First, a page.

She’s Got a Number Line. Rosa Rugani, University of Padova. Think about a series of numbers, 1 through 10. Chances are, you imagined the numerals in a line, in increasing order from left to right. That’s the effect of your mental number line, the mental representation of numbers that research has shown basically all humans have—and, it seems, some non-humans, too. To put it another way, human adults tend to imagine numbers as being ordered in space, going a certain direction. It’s a phenomenon that seems to be nearly universal. Pretty cool.
The directions of people’s mental number lines are affected by the directions in which they read their primary languages. Do animals and babies have mental number lines, too? That’s iffier to answer, although psychologists have done studies that answer “yes” to both. Now there’s a new study that suggests three-day-old chicks have mental number lines. Their lines go left to right, if you’re curious.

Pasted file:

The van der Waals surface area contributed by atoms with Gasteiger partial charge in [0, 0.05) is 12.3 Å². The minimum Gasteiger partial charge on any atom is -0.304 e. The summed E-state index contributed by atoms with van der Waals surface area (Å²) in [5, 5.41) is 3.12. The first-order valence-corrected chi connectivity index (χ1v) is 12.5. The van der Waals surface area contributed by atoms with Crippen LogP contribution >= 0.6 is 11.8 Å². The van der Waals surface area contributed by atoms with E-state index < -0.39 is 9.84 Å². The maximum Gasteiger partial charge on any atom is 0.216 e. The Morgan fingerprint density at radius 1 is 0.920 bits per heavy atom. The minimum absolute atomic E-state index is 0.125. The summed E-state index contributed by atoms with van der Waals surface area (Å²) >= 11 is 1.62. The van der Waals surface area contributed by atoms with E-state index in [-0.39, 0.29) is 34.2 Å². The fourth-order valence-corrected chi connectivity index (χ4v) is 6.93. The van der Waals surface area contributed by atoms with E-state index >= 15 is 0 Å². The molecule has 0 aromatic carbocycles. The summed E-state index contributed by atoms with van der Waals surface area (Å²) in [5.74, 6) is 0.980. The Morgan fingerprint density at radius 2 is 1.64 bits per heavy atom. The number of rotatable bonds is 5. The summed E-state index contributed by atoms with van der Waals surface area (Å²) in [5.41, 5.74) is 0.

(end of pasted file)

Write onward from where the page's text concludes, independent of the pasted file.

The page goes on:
To test chicks’ mental number lines, psychologists in Italy taught the chicks that they could find food behind a card with dots on it. To start, they showed the chicks only single cards, each with five dots. Then the psychologists began putting chicks in little setups where the birds could choose between two cards with some number of dots other than five.
Both cards would have the same number of dots. Sometimes the cards would have two dots, while other times, they would have eight. The psychologists found that the chicks were more likely to walk to the left card, if the cards showed two dots. The birds were more likely to walk right if the cards showed eight dots. Voilà! The chicks were associating smaller numbers with the left side, and larger numbers with the right!
The effect worked even when the psychologists used a baseline training number other than five. Chicks trained on 20-dot cards tended to walk left when shown two cards with eight dots on them each.
It’s hard to really read the minds of chicks (ba-dum tshhh!), so it’s possible the chicks were responding to something other than a mental number line. The same is true for other mental-number-line experiments researchers have conducted on nutcracker birds, macaques, and chimpanzees.
If animals do have mental number lines, however, that suggests that the phenomenon arose early in the evolution of vertebrates. And why not? Understanding magnitude is clearly important to survival and there’s strong evidence many animal species count. Maybe they do it just like we do, along a line in space.
The Italian researchers published their work in the journal Science.